I am a massive fan of zombies; zombie movies, zombie graphic novels and zombie videogames. If it has zombies, then I want to get my hands on it. We’re not here to talk about my personal fascination with these particular monsters though. We’re here to talk about our collective cultural obsession with zombies and how they have managed to stay not only relevant, but to actually being an active piece of popular culture.
Now, most people trace back zombies as a monster to George Romero’s ‘Night of the Living Dead’ which came out in 1968. Despite being quite successful, this assertion is incorrect in both regards to movies, as there was an earlier zombie movie in the 1930s called ‘White Zombie’, as well as the actual presence of zombies in culture as a whole prior to that point.
The whole concept of the ‘Undead’ has been around since time immemorial. Vampires, demons and ghosts all fall under that larger label, however, I will be pointing out clear examples of zombies in culture and not just use of the vague label of ‘Undead’. The earliest reference that can be found is actually the Mesopotamian epic of Gilgamesh, a slightly closer and more popular example is Frankenstein’s Monster and finally there is the work of H.P. Lovecraft which created a massive world that not only included zombies and pretty much anything that is associated with the horror genre as a whole. These aren’t single isolated points though, they are just a few popular touch points that I simply chose to demonstrate that zombies have all been with us, there are tons of much tinier-like mummies which are pretty much just ethnic zombies and there is the whole aspect of zombies as a piece of west African and Caribbean culture.
With the constant presence of the concept of zombies established, I’d like to hurry us along to why they have become such a massive part of current popular culture. The reason that is obvious to me, at first glance, is that they are a really easy enemy to use as they can so easily be killed guilt-free and require no characterization and as a result they provide the audience will guilt-free violence. Another reason is that zombies involve the breakdown of society so it deals with the hatred of consumerism, technology and society as a whole at the same time so it satisfies a number of anxieties that people may have while returning them to a world where “real” skills become valuable again and they revert to a time more akin to the “old days”. To round it all off, zombies still are monsters, they are creatures that represent and are a key part of the horror genre and that in itself is a massive part of culture that people love because we all get a thrill from being scared.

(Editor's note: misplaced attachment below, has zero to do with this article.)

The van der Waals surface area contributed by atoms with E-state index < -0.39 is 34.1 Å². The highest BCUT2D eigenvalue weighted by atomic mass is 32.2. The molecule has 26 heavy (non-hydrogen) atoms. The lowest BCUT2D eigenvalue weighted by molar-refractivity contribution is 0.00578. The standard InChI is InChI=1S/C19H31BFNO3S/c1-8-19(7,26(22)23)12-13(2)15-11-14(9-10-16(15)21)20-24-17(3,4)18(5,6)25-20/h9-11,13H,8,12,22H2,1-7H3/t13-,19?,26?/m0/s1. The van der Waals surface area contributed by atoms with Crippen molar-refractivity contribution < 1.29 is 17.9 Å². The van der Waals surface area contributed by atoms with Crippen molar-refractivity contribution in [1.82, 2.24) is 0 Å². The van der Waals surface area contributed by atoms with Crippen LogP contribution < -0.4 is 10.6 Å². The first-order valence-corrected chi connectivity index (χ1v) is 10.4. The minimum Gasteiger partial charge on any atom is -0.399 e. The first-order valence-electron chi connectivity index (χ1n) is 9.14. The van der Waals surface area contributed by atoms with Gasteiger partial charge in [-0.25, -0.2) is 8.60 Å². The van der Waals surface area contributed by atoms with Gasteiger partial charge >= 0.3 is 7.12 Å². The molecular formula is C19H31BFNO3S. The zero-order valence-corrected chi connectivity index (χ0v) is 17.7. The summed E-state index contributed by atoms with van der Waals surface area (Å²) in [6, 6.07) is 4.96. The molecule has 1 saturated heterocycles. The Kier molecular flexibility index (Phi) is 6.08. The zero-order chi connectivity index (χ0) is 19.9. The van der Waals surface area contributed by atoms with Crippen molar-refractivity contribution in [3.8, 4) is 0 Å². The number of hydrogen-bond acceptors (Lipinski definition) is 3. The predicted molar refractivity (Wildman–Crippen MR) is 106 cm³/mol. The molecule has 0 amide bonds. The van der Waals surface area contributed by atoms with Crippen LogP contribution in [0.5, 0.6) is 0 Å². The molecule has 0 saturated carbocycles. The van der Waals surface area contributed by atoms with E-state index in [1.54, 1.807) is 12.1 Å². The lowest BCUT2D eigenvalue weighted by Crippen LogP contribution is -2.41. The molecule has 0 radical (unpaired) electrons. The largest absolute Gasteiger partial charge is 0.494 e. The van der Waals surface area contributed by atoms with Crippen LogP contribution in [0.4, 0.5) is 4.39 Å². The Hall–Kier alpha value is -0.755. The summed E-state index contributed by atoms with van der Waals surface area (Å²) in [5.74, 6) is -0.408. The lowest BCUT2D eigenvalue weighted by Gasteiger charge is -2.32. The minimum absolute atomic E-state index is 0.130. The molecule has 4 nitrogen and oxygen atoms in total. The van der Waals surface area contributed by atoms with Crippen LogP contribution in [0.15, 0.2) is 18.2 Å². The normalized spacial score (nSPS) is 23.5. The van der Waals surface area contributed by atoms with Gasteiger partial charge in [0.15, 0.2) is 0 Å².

At this point though, zombies have kind of come full circle, they have become so popular that they’re actually cliché at this point. They’re in everything, movies, videogames and music. The only thing that’s keeping them alive (pun super intended) is the fact that they are an enemy that people can project their hatred on and cause them to represent anything. Their creative use is also probably giving them a little more longevity as a part of popular culture with ‘The Walking Dead’, ‘Pride, Prejudice and Zombies’ and ‘World War Z’ being some of my favorite examples with zombies being used as a plot device, cannon fodder and a catalyst for problems of society respectively.
It is this flexibility and perhaps the sheer historic weight of the concept of zombies that has kept them with us thus far and will mostly likely keeping them going in the spotlight for a lot longer than they probably should.